The path to success includes one great recipe: 1 part “surround yourself with good people” and 1 part “trust yourself”. Good people guide you, support you, and challenge you. Those good people help you grow and thrive. Trusting yourself helps you sort through what to accept and to adopt, and what to reject or put on the shelf for later. That self-trust strengths you and makes you smarter.
It’s been awhile since I had to memorize something. Those brain cells lose their elasticity with memorization without constant work. I’m struggling with learning a 5-minute presentation I wrote to give for Ignite. It’s *only* five minutes long and I haven’t embedded it in my brain to present with timed slides. I know the material. Maybe it’s my monkey ADD brain playing games with me. Out of desperation and frustration though I came up with an excellent plan to make this presentation mine.
When your memorization skills play games with you and you struggle with learning a simple “something”, try this…..
The audience members of Ignite Ridgway I spoke with afterward all commented that they used the Structure component of time management from the tool bag I presented that night. They used it for themselves and/or their kids. ADD runs in families, you know. 🙂 Initially, I thought I’d underestimated my audience and was guilty of speaking to the choir.
Later I realized that only a few told me they’d learned they couldn’t make sweeping changes in their routines so used the Strategy of baby steps. What I realized though, is that not one person talked about the Self Care component, especially taking hourly breaks.
Regardless of what spurs you to want to be more productive, to live a high performance life, it’s vital to take hourly breaks. You not only are more productive when you do that but you also are more refreshed at the end of a busy, productive day when you take hourly breaks.
People want to be heard and understood, though that’s not always clear from their words and actions.
The best way to accomplish that is to actively listen, ask clarifying questions along the way. The trick is to ask about their feelings by reflecting back what you hear and see. This isn’t the time to offer your opinions or feelings. Stay focused on their feelings until they don’t have anything more to say. You’ll feel the shift in energy, the clue they feel heard and understood.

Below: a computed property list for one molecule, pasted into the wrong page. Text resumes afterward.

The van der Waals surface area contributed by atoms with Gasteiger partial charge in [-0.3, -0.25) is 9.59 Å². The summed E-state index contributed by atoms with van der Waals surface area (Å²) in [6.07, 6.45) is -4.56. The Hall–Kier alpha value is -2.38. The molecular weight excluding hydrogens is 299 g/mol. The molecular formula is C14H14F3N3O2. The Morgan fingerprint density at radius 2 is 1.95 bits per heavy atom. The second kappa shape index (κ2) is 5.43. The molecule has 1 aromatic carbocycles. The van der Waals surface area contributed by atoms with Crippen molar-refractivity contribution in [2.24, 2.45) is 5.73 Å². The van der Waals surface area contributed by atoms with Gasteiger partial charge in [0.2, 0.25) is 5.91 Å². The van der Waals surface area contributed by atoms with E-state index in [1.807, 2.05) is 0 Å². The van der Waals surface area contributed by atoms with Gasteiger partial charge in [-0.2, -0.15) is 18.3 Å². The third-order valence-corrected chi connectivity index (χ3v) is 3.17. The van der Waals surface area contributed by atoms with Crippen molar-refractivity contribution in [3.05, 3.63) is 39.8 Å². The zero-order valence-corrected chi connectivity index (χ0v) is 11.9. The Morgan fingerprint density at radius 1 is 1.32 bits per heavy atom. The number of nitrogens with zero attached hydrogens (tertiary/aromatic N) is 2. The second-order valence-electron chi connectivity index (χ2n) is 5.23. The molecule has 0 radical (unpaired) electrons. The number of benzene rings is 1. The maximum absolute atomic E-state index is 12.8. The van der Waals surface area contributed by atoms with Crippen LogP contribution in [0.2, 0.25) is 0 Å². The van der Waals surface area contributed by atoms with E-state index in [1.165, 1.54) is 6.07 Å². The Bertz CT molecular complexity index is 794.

After people feel heard and understood they can proceed with the business at hand, be that change or the reason for being with you.
How committed are you to your dreams, goals, and purpose? Will you give up plans you’ve made when your Purpose needs your attention?
When my Camino walking partner chose her Purpose over her plans to walk the Camino I was struck by her dedication to that Purpose. I pondered: if I were as committed to building my business and spreading my word about high performance living and the gift of ADD, would my Purpose be reached? My conclusion was…Yes.
When you put your goal, your Purpose, before anything else, that’s commitment. Do you have what it takes to be that committed?
Action overcomes all that holds me back in life. Taking action moves me forward. Taking Massive Action propels me toward my goals. That’s what I did when I made the decision to postpone my Pilgrimage on the Camino de Santiago. After planning and training for a year and a half my initial reaction was to wonder what I was going to do next! That reaction lasted seconds, maybe minutes.
First, I called my walking friends and suggested a long walk. Second, I contacted all the people in charge of the speaking opportunities I was missing when I was going to be on the Camino (and quickly was accepted in one event). Third, I started polishing my presentation that I’d be using for at least two of those events. I took massive action and am having massive results.
Fourth, I did my Spanish class for the day. 🙂 I’ll keep training for my postponed Camino so I’m ready when it’s time.
What massive action toward your goals can you take in your life?
Tough decisions have to be made sometimes. How do you handle those situations?
The proactive approach is to do something that supports your heart, soul, and mind. Since I wasn’t going to be walking the Camino de Santiago during September and October, as planned for a year and a half, I decided to invite my walking friends to go walking with me for a day. That was a great step, so to speak, to take to help me get past the dramatic change in my plans.